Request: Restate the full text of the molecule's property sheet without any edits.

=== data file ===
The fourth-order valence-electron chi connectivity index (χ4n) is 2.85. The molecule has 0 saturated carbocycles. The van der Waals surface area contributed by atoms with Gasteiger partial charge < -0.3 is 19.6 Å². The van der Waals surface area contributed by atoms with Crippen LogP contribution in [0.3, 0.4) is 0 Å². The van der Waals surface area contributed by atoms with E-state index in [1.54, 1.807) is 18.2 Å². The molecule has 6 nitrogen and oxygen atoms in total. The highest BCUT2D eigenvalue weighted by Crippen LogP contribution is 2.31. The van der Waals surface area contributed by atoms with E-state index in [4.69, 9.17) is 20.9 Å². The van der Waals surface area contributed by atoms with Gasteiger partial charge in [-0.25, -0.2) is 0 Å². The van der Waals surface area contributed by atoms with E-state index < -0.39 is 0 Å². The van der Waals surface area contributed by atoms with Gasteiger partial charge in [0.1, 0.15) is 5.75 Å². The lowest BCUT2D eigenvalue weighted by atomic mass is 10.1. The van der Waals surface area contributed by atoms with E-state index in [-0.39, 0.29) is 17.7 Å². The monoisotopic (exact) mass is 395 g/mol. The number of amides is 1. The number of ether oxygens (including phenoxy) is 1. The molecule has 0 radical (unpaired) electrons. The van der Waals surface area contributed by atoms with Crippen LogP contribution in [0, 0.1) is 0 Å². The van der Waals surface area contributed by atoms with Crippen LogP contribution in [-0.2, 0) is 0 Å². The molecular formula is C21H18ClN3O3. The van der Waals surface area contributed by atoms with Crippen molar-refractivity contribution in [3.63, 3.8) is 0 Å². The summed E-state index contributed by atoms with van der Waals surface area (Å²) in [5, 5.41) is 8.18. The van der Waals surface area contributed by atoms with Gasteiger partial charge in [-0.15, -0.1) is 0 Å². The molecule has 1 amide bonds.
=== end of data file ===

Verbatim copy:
The fourth-order valence-electron chi connectivity index (χ4n) is 2.85. The molecule has 0 saturated carbocycles. The van der Waals surface area contributed by atoms with Gasteiger partial charge < -0.3 is 19.6 Å². The van der Waals surface area contributed by atoms with Crippen LogP contribution in [0.3, 0.4) is 0 Å². The van der Waals surface area contributed by atoms with E-state index in [1.54, 1.807) is 18.2 Å². The molecule has 6 nitrogen and oxygen atoms in total. The highest BCUT2D eigenvalue weighted by Crippen LogP contribution is 2.31. The van der Waals surface area contributed by atoms with E-state index in [4.69, 9.17) is 20.9 Å². The van der Waals surface area contributed by atoms with Gasteiger partial charge in [-0.25, -0.2) is 0 Å². The van der Waals surface area contributed by atoms with E-state index < -0.39 is 0 Å². The van der Waals surface area contributed by atoms with Gasteiger partial charge in [0.1, 0.15) is 5.75 Å². The lowest BCUT2D eigenvalue weighted by atomic mass is 10.1. The van der Waals surface area contributed by atoms with E-state index in [-0.39, 0.29) is 17.7 Å². The monoisotopic (exact) mass is 395 g/mol. The number of amides is 1. The number of ether oxygens (including phenoxy) is 1. The molecule has 0 radical (unpaired) electrons. The van der Waals surface area contributed by atoms with Crippen LogP contribution in [0, 0.1) is 0 Å². The van der Waals surface area contributed by atoms with Crippen LogP contribution in [-0.2, 0) is 0 Å². The molecular formula is C21H18ClN3O3. The van der Waals surface area contributed by atoms with Crippen molar-refractivity contribution in [3.63, 3.8) is 0 Å². The summed E-state index contributed by atoms with van der Waals surface area (Å²) in [5, 5.41) is 8.18. The van der Waals surface area contributed by atoms with Gasteiger partial charge in [-0.15, -0.1) is 0 Å². The molecule has 1 amide bonds.